A combination handle for manipulating the pick-up head and valve for conveniently controlling the air flowing in rubber tube 47 in FIGURE 5, for example, is shown at 52 in FIGURE 9. This valve includes a first portion 53 of a larger diameter and a smaller diameter portion 55. A ball 57 having a diameter greater than the diameter of the small diameter portion is located in the large diameter portion 53. The ball 57 is forced against a shoulder 58 of the portion by a spring 59, thus sealing the opening of the smaller diameter portion 55. The spring pressure plus the pressure of the air entering through a tubular portion 61 is suflicient to provide an air-tight seal at the entrance to the small diameter portion 55. A pair of circular grips 63 are provided on either side of the portions 53 and 55 and are secured thereto so that when a force is applied to grips 63, it is transmitted to both portions 53 and 55. When it is desired to initiate a pick-up action, the grips 63 are pressed together so that the portions 53 and 55 are deformed, forcing the ball 57 away from the shoulder 58 and allowing air to flow into ducts 13, 21, or 41 of the different embodiments. With the same hand that holds valve assembly 52 as a handle for manipulating the pick-up head attached to hose 13, the operator can conveniently control the amount of air flow, and hence vary the lifting force of the pickup head pressure by varying the pressure on control portions 63.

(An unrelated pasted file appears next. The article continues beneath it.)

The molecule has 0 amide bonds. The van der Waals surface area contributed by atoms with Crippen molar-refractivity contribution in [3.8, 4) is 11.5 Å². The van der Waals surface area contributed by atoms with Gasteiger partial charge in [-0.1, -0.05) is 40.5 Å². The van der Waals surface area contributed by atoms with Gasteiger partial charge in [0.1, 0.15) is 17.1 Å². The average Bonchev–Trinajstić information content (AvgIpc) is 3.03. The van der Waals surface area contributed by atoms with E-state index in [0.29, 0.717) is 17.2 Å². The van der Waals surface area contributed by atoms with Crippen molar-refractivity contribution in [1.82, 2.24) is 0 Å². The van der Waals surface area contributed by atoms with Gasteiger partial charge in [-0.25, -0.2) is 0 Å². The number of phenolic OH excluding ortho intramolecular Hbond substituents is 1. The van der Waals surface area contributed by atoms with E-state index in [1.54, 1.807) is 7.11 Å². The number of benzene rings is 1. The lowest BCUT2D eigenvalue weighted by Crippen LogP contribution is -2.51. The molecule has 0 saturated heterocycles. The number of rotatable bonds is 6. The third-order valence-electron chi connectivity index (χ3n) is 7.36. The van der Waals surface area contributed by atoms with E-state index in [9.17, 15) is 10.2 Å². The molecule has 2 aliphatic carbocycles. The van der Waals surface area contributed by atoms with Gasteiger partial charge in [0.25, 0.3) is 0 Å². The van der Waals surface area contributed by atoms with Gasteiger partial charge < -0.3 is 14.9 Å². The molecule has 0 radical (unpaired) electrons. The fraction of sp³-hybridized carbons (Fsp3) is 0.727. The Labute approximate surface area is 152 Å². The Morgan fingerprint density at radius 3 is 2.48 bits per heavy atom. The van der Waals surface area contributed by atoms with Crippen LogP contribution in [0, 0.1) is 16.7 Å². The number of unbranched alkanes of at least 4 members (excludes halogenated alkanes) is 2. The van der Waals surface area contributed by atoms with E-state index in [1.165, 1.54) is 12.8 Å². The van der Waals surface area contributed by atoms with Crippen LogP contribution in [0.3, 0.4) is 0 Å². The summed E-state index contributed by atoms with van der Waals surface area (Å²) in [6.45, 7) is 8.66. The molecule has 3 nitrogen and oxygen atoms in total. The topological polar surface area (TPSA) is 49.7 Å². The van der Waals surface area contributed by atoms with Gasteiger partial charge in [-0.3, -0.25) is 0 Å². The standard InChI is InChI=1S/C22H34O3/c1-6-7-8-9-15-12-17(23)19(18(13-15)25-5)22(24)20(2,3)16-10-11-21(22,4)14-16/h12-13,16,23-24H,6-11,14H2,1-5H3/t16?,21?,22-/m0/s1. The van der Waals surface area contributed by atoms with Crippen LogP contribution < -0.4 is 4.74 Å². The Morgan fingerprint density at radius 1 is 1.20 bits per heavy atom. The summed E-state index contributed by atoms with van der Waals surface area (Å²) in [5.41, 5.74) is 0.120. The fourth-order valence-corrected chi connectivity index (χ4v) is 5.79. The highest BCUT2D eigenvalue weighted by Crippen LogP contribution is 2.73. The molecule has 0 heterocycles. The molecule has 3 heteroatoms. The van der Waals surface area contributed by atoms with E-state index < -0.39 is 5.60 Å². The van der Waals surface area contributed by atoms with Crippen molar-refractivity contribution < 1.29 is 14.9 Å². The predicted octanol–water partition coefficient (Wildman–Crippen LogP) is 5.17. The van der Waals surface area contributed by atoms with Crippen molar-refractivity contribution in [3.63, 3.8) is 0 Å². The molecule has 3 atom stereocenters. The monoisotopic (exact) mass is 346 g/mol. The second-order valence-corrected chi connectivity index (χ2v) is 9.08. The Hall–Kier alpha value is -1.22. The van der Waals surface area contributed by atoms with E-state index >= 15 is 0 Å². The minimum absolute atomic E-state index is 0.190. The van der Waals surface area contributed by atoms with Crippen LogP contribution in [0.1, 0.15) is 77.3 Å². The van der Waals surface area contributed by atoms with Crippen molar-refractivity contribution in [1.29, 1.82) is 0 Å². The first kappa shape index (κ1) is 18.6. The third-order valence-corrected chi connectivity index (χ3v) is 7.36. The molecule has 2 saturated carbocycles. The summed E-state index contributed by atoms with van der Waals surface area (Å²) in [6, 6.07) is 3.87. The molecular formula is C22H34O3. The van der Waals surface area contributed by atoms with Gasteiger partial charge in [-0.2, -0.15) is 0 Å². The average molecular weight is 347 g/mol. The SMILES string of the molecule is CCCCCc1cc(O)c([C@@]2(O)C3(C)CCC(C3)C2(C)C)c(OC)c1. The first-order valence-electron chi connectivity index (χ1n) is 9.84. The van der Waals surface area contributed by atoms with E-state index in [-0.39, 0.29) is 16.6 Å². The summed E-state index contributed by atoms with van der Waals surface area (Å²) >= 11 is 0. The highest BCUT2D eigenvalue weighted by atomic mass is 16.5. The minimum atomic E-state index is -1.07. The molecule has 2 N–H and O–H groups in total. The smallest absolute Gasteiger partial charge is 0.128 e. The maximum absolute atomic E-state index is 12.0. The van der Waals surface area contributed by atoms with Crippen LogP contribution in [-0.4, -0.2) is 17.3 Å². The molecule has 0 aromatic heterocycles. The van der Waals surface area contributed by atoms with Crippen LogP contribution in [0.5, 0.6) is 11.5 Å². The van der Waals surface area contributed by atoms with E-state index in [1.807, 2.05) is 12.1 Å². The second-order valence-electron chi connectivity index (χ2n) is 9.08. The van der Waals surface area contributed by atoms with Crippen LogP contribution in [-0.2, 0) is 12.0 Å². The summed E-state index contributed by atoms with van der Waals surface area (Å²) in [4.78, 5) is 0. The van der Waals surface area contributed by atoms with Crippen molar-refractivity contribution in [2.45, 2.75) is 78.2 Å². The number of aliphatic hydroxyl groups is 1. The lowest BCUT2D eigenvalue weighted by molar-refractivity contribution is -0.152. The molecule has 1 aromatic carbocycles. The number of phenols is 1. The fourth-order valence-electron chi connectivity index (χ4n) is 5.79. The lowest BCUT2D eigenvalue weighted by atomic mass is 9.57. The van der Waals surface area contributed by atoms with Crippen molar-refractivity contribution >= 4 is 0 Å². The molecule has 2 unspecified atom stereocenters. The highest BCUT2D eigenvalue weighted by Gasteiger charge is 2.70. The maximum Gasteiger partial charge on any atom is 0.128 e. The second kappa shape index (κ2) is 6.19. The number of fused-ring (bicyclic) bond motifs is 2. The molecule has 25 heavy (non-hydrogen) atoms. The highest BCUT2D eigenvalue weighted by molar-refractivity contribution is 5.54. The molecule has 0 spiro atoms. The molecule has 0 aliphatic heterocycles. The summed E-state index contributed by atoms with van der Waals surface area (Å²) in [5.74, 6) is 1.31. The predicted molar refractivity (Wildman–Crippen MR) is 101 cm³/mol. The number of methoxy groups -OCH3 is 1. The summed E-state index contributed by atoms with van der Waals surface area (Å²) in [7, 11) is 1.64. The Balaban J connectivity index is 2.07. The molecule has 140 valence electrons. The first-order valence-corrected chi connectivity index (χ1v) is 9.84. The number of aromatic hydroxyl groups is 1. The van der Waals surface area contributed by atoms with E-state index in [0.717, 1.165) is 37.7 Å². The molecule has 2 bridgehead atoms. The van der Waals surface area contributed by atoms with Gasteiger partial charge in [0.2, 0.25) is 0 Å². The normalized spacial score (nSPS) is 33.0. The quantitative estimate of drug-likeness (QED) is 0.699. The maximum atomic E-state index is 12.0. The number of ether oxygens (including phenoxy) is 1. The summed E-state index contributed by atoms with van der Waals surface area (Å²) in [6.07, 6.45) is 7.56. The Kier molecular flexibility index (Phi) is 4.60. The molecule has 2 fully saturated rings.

It will be appreciated by those skilled in the art that the invention may be carried out in various ways and may take various forms and embodiments other than the illustrative embodiments heretofore described. Accordingly, it is to be understood that the scope of the invention is not limited by the details of the foregoing description.
What we claim as new and desire to secure by Letters Patent of the United States is:
1. A wafer pick-up device comprising a pick-up head having a flow boundary surface, an opening in said surface, a duct for conveying air connected to said opening, valve means for controlling the flow of air in said duct, means for directing the air flowing through said opening between said surface and the wafer to be picked up to produce a low pressure region between said surface and the wafer, the flowing air in said low pressure region serving as a buffer preventing contact between the wafer and said surface, and projections formed on the perimeter of said surface, said projections extending perpendicular to the direction of air flow in said low pressure region and engageable with the edge of the wafer to prevent said wafer from moving in a direction parallel to said surface.
2. A wafer pick-up device as recited in claim 1 wherein said valve means comprises a deformable tube having a first large diameter portion and a second smaller diameter portion, a spring loaded ball located in said first portion, said ball having a diameter greater than the diameter of the second portion of said deformable tube and normally blocking the passage to said second portion, and a manual control located at the juncture of said first and second portions, whereby operation of said control deforms said tube and permits flow of air around said ball.